When Jim Harbaugh was in the market for a new offensive line coach this past offseason, he didn’t have to look very far.
Following Ed Warinner’s departure, Harbaugh promoted former tight ends coach Sherrone Moore to offensive line coach and co-offensive coordinator. Moore, seen as a budding star in the coaching industry, has been on the Michigan football team’s staff since 2018. In his three seasons coaching tight ends, the unit saw six players combine for 1,611 yards and 13 touchdowns on 119 receptions en route to multiple All-Big Ten selections.
But now, Moore is rechanneling his own football career in order to coach the Wolverines’ offensive line. He played offensive guard at Oklahoma in 2006 and 2007, helping clear holes for Adrian Peterson as the Sooners won back-to-back Big 12 titles. It’s no coincidence that Harbaugh hired a former lineman from within.
“A lot of those guys know me from coaching tight ends, so they have a good feel of who I am as a person,” Moore said Wednesday. “I’m not going to change. The first thing I told them is that for us to be successful as a team, it starts with us. We’ve got to run the team in every aspect, every shape and form. Every good team I’ve been around, it’s the offensive line that’s controlled the team.”
So far, Moore’s unit has done exactly that. The Wolverines are leading the nation in rushing with 350.3 yards per game, headlined by Pro Football Focus’ highest-graded college running back, sophomore Blake Corum.
Michigan’s offensive line has dominated the line of scrimmage during the first three games, using split zone, power and pin-and-pull schemes to clear big holes. Moore has re-energized the room, according to Harbaugh, and the results are evident on Saturdays.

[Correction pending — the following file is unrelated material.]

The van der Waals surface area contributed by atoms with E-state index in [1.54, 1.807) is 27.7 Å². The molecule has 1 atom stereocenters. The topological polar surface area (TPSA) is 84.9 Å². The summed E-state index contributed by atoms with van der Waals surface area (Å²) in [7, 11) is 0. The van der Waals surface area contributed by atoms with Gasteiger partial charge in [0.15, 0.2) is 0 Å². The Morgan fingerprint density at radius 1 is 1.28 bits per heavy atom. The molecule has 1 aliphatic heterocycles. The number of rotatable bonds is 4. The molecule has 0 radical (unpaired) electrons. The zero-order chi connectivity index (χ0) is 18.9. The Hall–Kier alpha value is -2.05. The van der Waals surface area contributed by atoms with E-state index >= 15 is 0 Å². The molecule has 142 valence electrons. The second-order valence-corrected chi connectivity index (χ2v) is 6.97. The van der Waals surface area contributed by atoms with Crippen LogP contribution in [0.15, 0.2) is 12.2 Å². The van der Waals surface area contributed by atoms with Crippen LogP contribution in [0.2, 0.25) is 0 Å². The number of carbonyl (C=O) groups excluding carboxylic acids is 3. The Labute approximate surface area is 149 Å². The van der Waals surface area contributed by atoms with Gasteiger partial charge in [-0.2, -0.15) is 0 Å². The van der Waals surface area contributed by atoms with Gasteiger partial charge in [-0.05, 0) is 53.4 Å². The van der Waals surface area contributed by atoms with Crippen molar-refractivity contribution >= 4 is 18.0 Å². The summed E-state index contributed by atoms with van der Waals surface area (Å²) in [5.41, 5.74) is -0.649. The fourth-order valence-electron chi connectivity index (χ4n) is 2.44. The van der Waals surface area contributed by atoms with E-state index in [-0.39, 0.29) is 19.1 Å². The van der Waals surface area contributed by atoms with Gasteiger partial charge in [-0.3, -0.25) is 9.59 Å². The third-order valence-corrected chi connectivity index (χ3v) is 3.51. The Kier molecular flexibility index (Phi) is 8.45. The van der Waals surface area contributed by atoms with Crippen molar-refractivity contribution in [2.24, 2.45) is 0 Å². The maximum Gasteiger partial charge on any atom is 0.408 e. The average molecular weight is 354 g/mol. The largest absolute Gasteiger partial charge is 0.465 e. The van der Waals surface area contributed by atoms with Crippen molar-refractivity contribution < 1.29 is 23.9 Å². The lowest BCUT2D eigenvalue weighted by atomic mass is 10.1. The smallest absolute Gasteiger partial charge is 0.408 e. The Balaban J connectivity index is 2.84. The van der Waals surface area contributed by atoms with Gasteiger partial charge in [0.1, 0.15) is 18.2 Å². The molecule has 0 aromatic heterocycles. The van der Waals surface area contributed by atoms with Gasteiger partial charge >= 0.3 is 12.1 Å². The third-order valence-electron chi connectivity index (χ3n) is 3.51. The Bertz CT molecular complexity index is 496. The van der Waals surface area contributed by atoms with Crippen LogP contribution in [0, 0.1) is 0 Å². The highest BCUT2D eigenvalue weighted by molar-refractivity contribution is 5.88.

“I let them know I’m going to coach you hard, but I’m going to love you harder,” Moore said. “I think that’s been the message and what I’ve tried to implement and do since I’ve taken over the position. And really be myself and not being anything else.”
Michigan’s early-season running success is a reflection of the commitment along the offensive line. Sixth-year senior Andrew Vastardis has emerged as the leader of the unit at center, while sophomore Zak Zinter and junior Trevor Keegan start at the neighboring guard spots. Tackles Ryan Hayes, a senior, and Andrew Stueber, a fifth-year, round out the starting line as stalwart bookends.
The starters aren’t the only ones making a difference, though. Given that the Wolverines have opened up big leads in each of their first three games, the backups have seen the field quite a bit. In particular, Moore singled out freshman Greg Crippen, sophomore Reece Atteberry, junior Trente Jones and junior Karsen Barnhart as impressive performers off the bench. As Michigan begins its Big Ten schedule, the healthy competition along the line is a plus.
“We always say that the depth chart is a living organism, so it’s always moving, it’s always shaking,” Moore said. “I think the best part of having really good players behind you is that it makes the guys that are the ones to be even better, because if you’re not, your spot can get taken. I think it’s always going to be a battle to see who’s going to be the one that week.”
At this point, starters and backups alike are bullying opposing defensive lines. It reminds Moore of the 10-80-10 study he once read about. It stipulates that the alignment of any business is defined by 10% of people who completely buy-in, 10% who are indifferent and 80% who fall somewhere in the middle.
“If you can get that 10% to drag the 80%, you create a 100, because the other 10% is out of it,” Moore said. “And I think we’re pretty close to that. I think we’re there, which is why you’re getting the result.”